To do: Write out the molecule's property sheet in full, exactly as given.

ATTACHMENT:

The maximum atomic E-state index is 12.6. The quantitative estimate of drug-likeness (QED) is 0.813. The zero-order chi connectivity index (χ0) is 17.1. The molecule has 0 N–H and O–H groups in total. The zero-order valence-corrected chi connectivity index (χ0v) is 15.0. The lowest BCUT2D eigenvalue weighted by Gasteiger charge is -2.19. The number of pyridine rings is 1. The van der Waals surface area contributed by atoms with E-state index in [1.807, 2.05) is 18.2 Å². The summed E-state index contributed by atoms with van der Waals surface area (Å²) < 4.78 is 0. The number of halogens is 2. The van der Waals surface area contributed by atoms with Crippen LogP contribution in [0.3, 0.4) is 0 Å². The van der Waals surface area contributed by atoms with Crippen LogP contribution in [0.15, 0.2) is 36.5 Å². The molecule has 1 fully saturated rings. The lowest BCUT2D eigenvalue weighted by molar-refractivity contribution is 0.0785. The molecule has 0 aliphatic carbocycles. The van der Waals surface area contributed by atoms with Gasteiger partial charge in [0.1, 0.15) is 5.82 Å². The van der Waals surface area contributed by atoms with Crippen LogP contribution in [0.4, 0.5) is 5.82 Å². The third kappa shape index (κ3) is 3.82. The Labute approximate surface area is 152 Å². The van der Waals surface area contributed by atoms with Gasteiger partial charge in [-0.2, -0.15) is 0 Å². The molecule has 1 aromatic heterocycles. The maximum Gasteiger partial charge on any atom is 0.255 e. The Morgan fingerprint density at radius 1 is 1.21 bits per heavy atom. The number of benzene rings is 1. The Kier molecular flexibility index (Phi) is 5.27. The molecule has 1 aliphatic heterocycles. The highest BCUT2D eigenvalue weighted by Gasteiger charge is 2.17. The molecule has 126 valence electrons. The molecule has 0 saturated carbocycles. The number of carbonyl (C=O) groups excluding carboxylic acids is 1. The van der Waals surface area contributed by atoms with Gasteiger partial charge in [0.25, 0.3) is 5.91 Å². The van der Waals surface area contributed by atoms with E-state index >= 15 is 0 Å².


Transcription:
The maximum atomic E-state index is 12.6. The quantitative estimate of drug-likeness (QED) is 0.813. The zero-order chi connectivity index (χ0) is 17.1. The molecule has 0 N–H and O–H groups in total. The zero-order valence-corrected chi connectivity index (χ0v) is 15.0. The lowest BCUT2D eigenvalue weighted by Gasteiger charge is -2.19. The number of pyridine rings is 1. The van der Waals surface area contributed by atoms with E-state index in [1.807, 2.05) is 18.2 Å². The summed E-state index contributed by atoms with van der Waals surface area (Å²) < 4.78 is 0. The number of halogens is 2. The van der Waals surface area contributed by atoms with Crippen LogP contribution in [0.3, 0.4) is 0 Å². The van der Waals surface area contributed by atoms with Crippen LogP contribution in [0.15, 0.2) is 36.5 Å². The molecule has 1 fully saturated rings. The lowest BCUT2D eigenvalue weighted by molar-refractivity contribution is 0.0785. The molecule has 0 aliphatic carbocycles. The van der Waals surface area contributed by atoms with Gasteiger partial charge in [0.1, 0.15) is 5.82 Å². The van der Waals surface area contributed by atoms with Crippen LogP contribution in [0.4, 0.5) is 5.82 Å². The third kappa shape index (κ3) is 3.82. The Labute approximate surface area is 152 Å². The van der Waals surface area contributed by atoms with Gasteiger partial charge in [-0.2, -0.15) is 0 Å². The molecule has 1 aromatic heterocycles. The maximum Gasteiger partial charge on any atom is 0.255 e. The Morgan fingerprint density at radius 1 is 1.21 bits per heavy atom. The number of benzene rings is 1. The Kier molecular flexibility index (Phi) is 5.27. The molecule has 1 aliphatic heterocycles. The highest BCUT2D eigenvalue weighted by Gasteiger charge is 2.17. The molecule has 126 valence electrons. The molecule has 0 saturated carbocycles. The number of carbonyl (C=O) groups excluding carboxylic acids is 1. The van der Waals surface area contributed by atoms with Gasteiger partial charge in [0.25, 0.3) is 5.91 Å². The van der Waals surface area contributed by atoms with E-state index >= 15 is 0 Å².